Some good points have been raised above. I'll add three ways in which non-negative constraints improve capture of interpretable factor models:
Non-negativity encourages imputation of missing signal. Because signals can only be explained in one direction--additively--much more missing signal is imputed than in SVD, for example. If negative values are permitted in the models, the algorithm may be "tempted" to subtract away real data points rather than adding to missing points. It is often the case that data in the matrix to be factorized is not complete due to signal dropout or incomplete sampling, thus imputation is important.
Non-negativity enforces sparsity. While unconstrained decompositions are almost never zero, non-negative models are always zero where a given factor absolutely does not contribute to a signal. Sparse representations are desirable when we want to discover distinct feature sets or sample relationships.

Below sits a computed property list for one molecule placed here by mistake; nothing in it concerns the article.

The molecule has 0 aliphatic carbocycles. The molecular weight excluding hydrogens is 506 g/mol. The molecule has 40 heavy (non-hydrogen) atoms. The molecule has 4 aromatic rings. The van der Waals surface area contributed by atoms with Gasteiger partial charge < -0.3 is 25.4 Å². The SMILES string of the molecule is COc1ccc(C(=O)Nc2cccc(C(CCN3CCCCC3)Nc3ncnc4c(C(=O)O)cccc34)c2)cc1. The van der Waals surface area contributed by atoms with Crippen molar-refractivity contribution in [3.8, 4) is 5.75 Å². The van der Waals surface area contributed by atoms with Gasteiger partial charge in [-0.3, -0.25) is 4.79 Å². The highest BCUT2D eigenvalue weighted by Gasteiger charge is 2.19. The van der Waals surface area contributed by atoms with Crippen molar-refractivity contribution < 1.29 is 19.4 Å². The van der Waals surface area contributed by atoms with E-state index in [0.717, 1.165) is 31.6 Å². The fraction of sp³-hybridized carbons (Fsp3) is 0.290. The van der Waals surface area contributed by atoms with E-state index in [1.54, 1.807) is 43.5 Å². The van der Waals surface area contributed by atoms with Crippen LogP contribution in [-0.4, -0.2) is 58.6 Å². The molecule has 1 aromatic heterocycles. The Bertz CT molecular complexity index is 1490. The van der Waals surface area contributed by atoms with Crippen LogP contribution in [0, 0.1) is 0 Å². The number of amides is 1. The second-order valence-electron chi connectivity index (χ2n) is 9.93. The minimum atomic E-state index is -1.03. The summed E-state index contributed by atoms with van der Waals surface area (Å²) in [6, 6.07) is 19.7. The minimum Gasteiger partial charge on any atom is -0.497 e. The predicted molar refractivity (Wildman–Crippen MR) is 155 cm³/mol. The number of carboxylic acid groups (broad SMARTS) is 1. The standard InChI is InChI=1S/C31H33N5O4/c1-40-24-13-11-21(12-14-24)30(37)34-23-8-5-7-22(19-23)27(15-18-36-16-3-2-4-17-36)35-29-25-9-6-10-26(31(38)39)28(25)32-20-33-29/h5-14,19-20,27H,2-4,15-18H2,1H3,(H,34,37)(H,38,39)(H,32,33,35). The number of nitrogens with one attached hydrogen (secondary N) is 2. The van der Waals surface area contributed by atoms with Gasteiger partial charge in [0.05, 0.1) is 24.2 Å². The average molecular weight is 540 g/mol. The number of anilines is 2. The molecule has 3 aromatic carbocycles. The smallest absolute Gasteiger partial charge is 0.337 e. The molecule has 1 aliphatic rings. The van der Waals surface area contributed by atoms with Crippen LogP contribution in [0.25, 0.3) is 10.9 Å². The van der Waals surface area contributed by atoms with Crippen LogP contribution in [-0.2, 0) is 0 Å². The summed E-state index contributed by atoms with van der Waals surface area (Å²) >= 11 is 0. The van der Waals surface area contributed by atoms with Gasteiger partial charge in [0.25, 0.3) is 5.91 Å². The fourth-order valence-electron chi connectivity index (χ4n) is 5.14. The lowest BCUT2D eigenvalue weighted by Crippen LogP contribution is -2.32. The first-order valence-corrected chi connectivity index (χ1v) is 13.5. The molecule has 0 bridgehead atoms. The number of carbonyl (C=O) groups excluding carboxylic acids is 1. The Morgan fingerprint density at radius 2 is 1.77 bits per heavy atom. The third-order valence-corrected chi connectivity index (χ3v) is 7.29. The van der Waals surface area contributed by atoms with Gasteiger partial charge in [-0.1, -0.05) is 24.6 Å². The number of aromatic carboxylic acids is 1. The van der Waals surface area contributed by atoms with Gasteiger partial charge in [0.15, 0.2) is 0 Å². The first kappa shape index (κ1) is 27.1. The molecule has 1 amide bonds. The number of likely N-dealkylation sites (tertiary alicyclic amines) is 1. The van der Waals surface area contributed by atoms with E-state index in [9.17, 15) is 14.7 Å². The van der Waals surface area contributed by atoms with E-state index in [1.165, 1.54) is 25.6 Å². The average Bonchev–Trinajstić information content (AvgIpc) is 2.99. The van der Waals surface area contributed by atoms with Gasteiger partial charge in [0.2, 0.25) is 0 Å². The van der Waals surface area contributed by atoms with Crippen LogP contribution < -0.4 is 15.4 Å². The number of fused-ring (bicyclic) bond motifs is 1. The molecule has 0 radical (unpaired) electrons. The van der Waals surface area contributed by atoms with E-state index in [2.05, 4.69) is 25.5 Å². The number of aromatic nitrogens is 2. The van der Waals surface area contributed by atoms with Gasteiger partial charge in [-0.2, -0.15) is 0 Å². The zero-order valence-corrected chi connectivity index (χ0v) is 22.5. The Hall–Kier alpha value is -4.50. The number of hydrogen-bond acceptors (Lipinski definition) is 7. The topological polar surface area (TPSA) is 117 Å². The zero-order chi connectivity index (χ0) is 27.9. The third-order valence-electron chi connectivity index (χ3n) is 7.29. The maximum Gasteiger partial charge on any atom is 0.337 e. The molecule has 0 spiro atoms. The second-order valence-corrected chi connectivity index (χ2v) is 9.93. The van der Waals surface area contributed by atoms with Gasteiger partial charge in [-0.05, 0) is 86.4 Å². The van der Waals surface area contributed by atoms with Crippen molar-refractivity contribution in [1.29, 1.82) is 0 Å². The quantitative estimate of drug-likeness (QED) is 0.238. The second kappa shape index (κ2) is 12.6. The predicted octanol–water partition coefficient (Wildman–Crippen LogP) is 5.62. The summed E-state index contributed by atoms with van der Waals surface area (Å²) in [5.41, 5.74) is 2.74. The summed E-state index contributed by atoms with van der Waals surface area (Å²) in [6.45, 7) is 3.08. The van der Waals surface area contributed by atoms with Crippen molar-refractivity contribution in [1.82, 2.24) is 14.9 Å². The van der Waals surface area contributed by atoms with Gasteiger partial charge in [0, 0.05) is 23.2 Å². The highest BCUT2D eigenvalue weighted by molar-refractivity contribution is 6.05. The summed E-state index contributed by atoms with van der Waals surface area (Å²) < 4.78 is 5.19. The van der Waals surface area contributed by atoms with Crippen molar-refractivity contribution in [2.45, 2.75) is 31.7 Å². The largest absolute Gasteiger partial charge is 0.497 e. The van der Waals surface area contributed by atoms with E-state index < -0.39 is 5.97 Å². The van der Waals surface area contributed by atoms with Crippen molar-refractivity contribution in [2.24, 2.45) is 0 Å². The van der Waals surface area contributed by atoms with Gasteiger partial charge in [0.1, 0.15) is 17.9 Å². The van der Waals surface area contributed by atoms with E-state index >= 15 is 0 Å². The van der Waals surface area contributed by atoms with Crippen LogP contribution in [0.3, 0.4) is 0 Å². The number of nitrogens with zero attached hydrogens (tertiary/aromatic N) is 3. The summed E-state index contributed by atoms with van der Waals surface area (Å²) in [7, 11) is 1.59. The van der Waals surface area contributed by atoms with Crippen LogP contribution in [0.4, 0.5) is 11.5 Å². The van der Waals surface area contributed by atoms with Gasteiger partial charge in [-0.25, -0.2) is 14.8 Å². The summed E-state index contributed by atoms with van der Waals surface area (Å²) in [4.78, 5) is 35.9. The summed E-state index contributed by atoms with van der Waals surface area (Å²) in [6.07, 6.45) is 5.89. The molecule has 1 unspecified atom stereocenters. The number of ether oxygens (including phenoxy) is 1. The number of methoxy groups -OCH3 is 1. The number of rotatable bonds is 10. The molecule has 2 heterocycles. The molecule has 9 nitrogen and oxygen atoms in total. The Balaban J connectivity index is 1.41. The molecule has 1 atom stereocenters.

Non-negativity ensures that factors will not cancel one another out. For instance, if one factor "overcorrects" a signal, another factor my try to "counter-correct" to balance it out. When factors are positive or zero only, they can never counter-correct, and only can explain additive signal. Generally, in a well-conditioned non-negative input matrix, an unconstrained orthogonal factorization will nearly be non-negative. However, imposing non-negativity enforces reasonable theoretical expectations and can accelerate convergence.